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To participate in the CSP, a producer must submit a conservation security plan to be approved
by the Secretary.27 The conservation security plan must identify the land and resources to be conserved,
the tier in which the producer chose to participate, the particular conservation practices the producer will
implement, and a schedule for implementation of these practices.28 Accepted conservation practices
include nutrient management, invasive species management, contour farming, controlled rotational
grazing, partial field conservation practices, and native grassland and prairie protection and restoration.29

Once the conservation security plan has been approved, the producer must enter into a
conservation security contract with the Secretary to implement the conservation security plan.30 The
conservation security contract must include a provision providing that the producer will not be considered
to be in violation of a conservation security contract for failure to comply due to circumstances beyond
the producer’s control.31 In the contract, the producer must agree to implement the terms of the
conservation security plan, maintain and make available records showing that the plan is being
implemented, and not to engage in any activities contrary to the purposes of the CSP. 32 The producer
must also agree that it will refund the appropriate payments or accept adjustments to payments if the
Secretary determines that the contract has been violated.33

There are three tiers of conservation contracts that producers may enter into to participate in the
CSP.34 Tier I is the base level of CSP participation, Tier II the second level of participation, and Tier III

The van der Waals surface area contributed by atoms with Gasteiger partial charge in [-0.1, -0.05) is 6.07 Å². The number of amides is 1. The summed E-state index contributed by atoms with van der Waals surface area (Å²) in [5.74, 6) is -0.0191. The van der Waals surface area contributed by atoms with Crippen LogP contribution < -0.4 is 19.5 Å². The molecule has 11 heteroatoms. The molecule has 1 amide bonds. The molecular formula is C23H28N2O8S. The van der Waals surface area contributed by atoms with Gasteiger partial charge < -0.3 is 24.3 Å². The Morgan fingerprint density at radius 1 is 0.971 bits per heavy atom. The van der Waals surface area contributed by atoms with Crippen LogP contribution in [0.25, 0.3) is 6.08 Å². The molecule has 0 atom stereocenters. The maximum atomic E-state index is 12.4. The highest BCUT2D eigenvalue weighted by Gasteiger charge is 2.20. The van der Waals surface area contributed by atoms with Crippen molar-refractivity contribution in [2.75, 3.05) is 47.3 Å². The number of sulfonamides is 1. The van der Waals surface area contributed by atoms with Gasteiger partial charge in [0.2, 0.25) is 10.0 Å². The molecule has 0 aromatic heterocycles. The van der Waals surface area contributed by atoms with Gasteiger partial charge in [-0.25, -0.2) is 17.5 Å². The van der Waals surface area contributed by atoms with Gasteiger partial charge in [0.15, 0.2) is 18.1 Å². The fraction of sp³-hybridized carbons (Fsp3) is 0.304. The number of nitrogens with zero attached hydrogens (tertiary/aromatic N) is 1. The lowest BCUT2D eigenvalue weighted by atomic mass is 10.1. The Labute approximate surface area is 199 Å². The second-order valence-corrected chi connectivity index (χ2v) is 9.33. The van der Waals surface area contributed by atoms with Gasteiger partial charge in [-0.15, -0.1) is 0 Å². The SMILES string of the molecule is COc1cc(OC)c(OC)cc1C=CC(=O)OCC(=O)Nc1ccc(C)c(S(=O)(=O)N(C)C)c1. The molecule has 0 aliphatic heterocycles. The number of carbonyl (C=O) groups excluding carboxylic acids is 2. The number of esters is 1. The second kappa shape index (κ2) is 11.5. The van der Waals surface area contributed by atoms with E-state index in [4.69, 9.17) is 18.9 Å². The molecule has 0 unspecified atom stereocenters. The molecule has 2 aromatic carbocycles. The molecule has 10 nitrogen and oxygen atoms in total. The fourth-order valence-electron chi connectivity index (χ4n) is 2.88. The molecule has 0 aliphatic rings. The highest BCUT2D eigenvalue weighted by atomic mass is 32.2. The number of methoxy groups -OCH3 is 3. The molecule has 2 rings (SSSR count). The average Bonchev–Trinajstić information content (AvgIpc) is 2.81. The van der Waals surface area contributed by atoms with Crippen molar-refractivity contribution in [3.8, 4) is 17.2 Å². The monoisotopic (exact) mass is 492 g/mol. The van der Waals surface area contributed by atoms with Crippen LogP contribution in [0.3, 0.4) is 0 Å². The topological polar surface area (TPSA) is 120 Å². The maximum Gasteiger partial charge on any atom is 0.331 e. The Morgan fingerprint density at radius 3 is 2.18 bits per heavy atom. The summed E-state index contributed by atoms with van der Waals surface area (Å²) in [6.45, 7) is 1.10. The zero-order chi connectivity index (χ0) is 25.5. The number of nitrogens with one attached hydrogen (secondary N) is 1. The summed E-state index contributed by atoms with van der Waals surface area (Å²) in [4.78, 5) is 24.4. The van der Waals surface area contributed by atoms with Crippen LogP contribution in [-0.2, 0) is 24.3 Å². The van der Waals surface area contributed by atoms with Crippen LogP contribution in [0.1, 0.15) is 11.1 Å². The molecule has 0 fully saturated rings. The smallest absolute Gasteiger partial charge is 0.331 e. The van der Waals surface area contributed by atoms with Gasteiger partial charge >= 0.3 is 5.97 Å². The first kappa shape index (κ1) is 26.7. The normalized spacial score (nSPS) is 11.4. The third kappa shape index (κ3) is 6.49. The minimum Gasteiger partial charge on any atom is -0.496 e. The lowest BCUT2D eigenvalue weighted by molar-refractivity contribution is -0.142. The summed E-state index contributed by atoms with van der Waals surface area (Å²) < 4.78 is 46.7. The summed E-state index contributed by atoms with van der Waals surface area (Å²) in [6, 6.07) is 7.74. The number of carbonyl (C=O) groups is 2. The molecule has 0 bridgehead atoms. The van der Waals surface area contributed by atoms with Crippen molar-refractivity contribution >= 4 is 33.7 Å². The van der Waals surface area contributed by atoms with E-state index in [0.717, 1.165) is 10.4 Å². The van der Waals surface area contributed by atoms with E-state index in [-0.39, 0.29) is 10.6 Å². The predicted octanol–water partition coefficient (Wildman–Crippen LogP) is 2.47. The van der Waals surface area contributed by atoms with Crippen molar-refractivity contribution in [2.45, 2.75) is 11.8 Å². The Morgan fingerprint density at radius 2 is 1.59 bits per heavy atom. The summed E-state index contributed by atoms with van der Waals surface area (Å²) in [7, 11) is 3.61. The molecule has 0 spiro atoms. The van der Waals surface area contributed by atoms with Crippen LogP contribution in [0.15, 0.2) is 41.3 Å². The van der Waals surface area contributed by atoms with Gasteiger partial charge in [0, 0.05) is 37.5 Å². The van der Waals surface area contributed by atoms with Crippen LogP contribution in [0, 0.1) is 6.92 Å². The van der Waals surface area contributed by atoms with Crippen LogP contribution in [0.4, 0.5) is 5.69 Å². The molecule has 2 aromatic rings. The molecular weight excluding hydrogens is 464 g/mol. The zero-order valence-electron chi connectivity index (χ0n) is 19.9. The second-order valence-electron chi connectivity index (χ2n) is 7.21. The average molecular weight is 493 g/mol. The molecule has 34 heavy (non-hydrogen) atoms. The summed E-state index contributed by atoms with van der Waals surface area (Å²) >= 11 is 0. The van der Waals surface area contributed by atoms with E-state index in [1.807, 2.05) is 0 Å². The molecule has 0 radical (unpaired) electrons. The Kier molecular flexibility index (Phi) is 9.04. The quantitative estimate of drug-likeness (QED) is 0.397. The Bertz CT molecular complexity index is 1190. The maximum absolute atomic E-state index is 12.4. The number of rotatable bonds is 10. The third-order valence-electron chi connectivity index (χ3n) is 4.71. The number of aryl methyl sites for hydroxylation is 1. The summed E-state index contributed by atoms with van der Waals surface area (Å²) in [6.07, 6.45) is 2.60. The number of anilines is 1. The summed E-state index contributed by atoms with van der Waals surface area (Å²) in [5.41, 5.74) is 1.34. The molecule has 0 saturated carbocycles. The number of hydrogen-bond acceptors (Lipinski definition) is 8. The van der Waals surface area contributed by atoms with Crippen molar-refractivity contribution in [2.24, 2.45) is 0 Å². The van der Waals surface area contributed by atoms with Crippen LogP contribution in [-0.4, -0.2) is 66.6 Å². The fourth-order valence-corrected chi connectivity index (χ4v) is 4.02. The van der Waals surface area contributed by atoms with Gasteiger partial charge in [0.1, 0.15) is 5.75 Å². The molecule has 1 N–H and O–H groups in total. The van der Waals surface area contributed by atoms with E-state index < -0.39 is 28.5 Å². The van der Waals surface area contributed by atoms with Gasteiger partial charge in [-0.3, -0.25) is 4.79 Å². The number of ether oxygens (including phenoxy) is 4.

the highest level of participation. Under each of these contract options, payments are composed of two
parts, (1) base payment and (2) average county cost for adopting or maintaining the practice for the 2001
crop year. The base payment is either the average national per-acre rental rate for a specific land use
during the 2001 crop year or an appropriately adjusted rate for the 2001 crop year to ensure regional
equity.35 The average county cost rate will be determined by the Secretary. The maximum annual
payment under Tier I, Tier II, and Tier III is $20,000.00, $35,000.00, and $45,000.00, respectively.36

27. See id. § 2001, 116 Stat. 134, 225 (to be codified at 16 U.S.C.A. § 3838a(b)(1)).

28. See id. § 2001, 116 Stat. 134, 226 (to be codified at 16 U.S.C.A. § 3838a(c)).

29. See id. § 2001, 116 Stat. 134, 227 (to be codified at 16 U.S.C.A. § 3838a(d)(4)).

30. See id. See also, Id. § 2001, 116 Stat. 134, 228 (to be codified at 16 U.S.C.A. § 3838a(e)(1)).

31. Pub. L. No. 107-171, tit. II, § 2001, 116 Stat. 134, 229-30 (to be codified at 16 U.S.C.A.
3838a(f)).

32. See id. § 2001, 116 Stat. 134, 230 (to be codified at 16 U.S.C.A. § 3838b).

33. See id.

34. See id. (to be codified at 16 U.S.C.A. § 3838a(d)(1), (5)).

35. See id. (to be codified at 16 U.S.C.A. § 3838c(b)(1)(A)).

36. See id. § 2001, 116 Stat. 134, 232 (to be codified at 16 U.S.C.A. § 3838c(b)(2)).

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Tier I contracts require the producer to enter into a five-year plan that addresses at least one
significant resource of concern for the portion of the agricultural operation enrolled in the CSP.37 Under
Tier I, the producer is paid five percent of the base payment and seventy-five percent for the cost of the
practice chosen.38 A beginning farmer is paid
ninety percent of the practice cost.39

Tier II contracts require the producer to enter into a five- to ten-year plan that addresses one
resource of concern for the entire agricultural operation.40 The producer is paid ten percent of the base
payments and seventy-five percent of the average cost for the practices the producer has chosen.41
Beginning farmers are paid ninety percent of the practice cost.42

Tier III contracts require the producer to enter into a five- to ten-year plan that applies a resource
management system meeting the appropriate nondegradation standard for all resources of concern for
the entire agricultural operation.43 The producer is paid fifteen percent of the base payment and seventy-
five percent of the average practice costs.44 As with Tier I and II, beginning farmers receive ninety
percent of average practice costs.45